Horseradish Tree

Horseradish Tree, also oil of ben tree, common name for a deciduous tree (one that loses all of its foliage each year) native to India that is naturalized in other tropical and subtropical regions, including southern California, southern Florida, and the West Indies. It is named for its roots, which smell and taste like horseradish and can be chopped for use as a vegetable or relish. The tree`s attractive foliage and flower clusters make it a popular ornamental, particularly since it is easily grown in a variety of soil types. It is propagated from seeds or cuttings.

The horseradish tree attains heights of

The horseradish tree attains heights of 6 to 9 m (20 to 30 ft). The lacy "compound" leaves (leaves made up of several leaflets along a stem) are up to 60 cm (24 in) long, with numerous leaflets about 1.5 cm (about 0.6 in) long. The upper surface of the leaves is a dark green, the lower surface is a pale green. The fragrant, cream-colored flowers are 2.5 cm (1 in) across and develop in loosely branched clusters, called panicles, that grow from the point at which the leaf joins the stem. Each flower has five "sepals" (petal-like flower coverings) and five petals, with one petal erect and larger than the others. The fruit is a slender, podlike capsule up to 45 cm (18 in) long. It contains triangular, three-winged black seeds that depend on the wind for dispersal.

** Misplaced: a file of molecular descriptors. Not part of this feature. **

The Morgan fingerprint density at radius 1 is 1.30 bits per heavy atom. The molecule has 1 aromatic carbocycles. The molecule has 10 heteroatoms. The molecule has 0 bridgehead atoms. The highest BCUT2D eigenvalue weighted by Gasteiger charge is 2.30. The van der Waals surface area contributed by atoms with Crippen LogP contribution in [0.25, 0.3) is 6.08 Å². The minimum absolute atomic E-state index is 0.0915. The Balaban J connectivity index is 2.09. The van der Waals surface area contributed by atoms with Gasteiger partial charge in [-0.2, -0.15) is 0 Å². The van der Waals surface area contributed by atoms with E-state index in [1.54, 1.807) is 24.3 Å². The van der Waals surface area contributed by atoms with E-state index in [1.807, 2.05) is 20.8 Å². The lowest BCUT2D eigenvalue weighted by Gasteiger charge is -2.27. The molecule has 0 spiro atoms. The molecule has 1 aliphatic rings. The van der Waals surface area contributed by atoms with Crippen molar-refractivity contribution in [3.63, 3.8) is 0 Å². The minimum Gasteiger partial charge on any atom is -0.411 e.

In addition to the roots

In addition to the roots, other parts of the plant are edible. The seed pods are known as susumber, or drumsticks, and are cut up and boiled like beans. In some places the leaves are used as cattle fodder. The bark of the horseradish tree yields a gum that can be used in printing fabrics. Its seeds yield an edible oil, called oil of ben, that is used as a lubricant, a salad oil, and by perfumers to extract fragrances from various plants.

"`Scientific classification:"` The horseradish

"`Scientific classification:"` The horseradish tree belongs to the moringa family, Moringaceae. It is classified as "Moringa pterygosperma."

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